Be it resolved: It's in America’s interest for Joe Biden to continue Trump’s China policy


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Tough talk on China helped Trump win the presidency in 2016 and over the last four years the US has taken a markedly more assertive approach to confronting the rise of its first major geopolitical competitor since the Soviet Union. Critics of Trump’s approach say his China policy is based on flawed assumptions - the key one being the jingoistic assumption that China aspires to be an expansionist power rather than a regional broker primarily focused on protecting its sphere of influence. These same critics argue that American’s decline, relative to China’s rise, is inevitable and America should be preparing now for an era of increased cooperation with Beijing to tackle the world’s big problems from climate to the next pandemic. China hawks respond that a naive American policy prior to Trump paved the way for China to become the world’s second largest economy and chief geopolitical rival. Trump deserves credit for reversing this complacency. China skeptics argue that America must continue to be vigilant and suspicious of Chinese intentions in Asia and beyond. To ensure the preservation of the liberal international order in the 21st century, the US must confront and contain China across a spectrum of flash points including the South China Sea, Taiwan, trade, space, high tech, and human rights.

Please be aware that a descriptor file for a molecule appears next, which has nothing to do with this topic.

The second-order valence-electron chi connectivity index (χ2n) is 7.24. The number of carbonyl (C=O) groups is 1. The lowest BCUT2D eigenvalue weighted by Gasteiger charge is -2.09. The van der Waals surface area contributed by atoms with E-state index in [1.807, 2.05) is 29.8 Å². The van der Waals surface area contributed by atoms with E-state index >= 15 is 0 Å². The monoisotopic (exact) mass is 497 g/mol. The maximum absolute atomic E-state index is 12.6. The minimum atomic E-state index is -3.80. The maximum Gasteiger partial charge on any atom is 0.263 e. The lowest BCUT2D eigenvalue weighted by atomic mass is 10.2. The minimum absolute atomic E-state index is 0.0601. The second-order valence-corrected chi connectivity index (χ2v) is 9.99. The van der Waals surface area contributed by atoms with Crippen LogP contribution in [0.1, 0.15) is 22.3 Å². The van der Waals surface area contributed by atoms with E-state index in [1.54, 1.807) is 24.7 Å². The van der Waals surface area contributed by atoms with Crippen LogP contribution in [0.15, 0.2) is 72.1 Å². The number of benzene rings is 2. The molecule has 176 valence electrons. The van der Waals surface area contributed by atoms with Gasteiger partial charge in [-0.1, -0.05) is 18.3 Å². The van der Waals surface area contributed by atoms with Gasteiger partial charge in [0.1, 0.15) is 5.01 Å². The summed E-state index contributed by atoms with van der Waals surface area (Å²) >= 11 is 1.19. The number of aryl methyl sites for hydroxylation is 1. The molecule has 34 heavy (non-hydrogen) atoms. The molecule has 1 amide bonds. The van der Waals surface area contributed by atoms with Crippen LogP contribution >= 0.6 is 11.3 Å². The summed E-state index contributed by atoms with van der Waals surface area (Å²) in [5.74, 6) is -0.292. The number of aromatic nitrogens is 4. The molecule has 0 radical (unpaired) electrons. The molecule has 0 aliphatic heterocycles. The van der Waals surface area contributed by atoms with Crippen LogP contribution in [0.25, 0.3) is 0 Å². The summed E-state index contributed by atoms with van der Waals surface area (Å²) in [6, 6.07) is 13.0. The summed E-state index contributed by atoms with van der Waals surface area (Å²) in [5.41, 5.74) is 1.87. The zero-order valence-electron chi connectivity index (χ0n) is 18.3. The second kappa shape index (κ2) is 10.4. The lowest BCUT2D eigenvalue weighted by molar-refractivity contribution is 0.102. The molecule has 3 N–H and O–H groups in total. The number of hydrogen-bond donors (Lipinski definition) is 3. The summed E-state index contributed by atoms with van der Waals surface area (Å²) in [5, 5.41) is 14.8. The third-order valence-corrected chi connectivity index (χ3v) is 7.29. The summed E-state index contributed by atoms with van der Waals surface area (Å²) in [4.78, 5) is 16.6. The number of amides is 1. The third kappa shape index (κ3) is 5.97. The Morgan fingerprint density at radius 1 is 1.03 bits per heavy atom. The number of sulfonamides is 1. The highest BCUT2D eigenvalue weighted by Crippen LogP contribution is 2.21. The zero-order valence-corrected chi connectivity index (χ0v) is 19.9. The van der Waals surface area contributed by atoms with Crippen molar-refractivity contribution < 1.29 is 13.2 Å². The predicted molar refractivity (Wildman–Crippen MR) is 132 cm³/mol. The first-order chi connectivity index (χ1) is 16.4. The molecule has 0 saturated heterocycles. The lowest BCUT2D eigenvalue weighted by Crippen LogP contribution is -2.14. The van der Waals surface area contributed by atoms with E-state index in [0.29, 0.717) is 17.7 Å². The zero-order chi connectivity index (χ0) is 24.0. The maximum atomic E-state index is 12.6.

Arguing for the motion is Michael Pillsbury, Director of the Center on Chinese Strategy at the Hudson Institute in Washington D.C. and the newly appointed Chairman of the US Department of Defence policy advisory board. He’s the author of The Hundred-Year Marathon: China’s Secret Strategy to Replace America as the Global Superpower.

Arguing against the motion is Kishore Mahbubani, Distinguished Fellow at the Asia Research Institute at the National University of Singapore. He is the author of Has China Won? The Chinese Challenge to American Primacy.

Sources: ABC, Bloomberg, PBS, CGTN, Fox News, NBC, CBC

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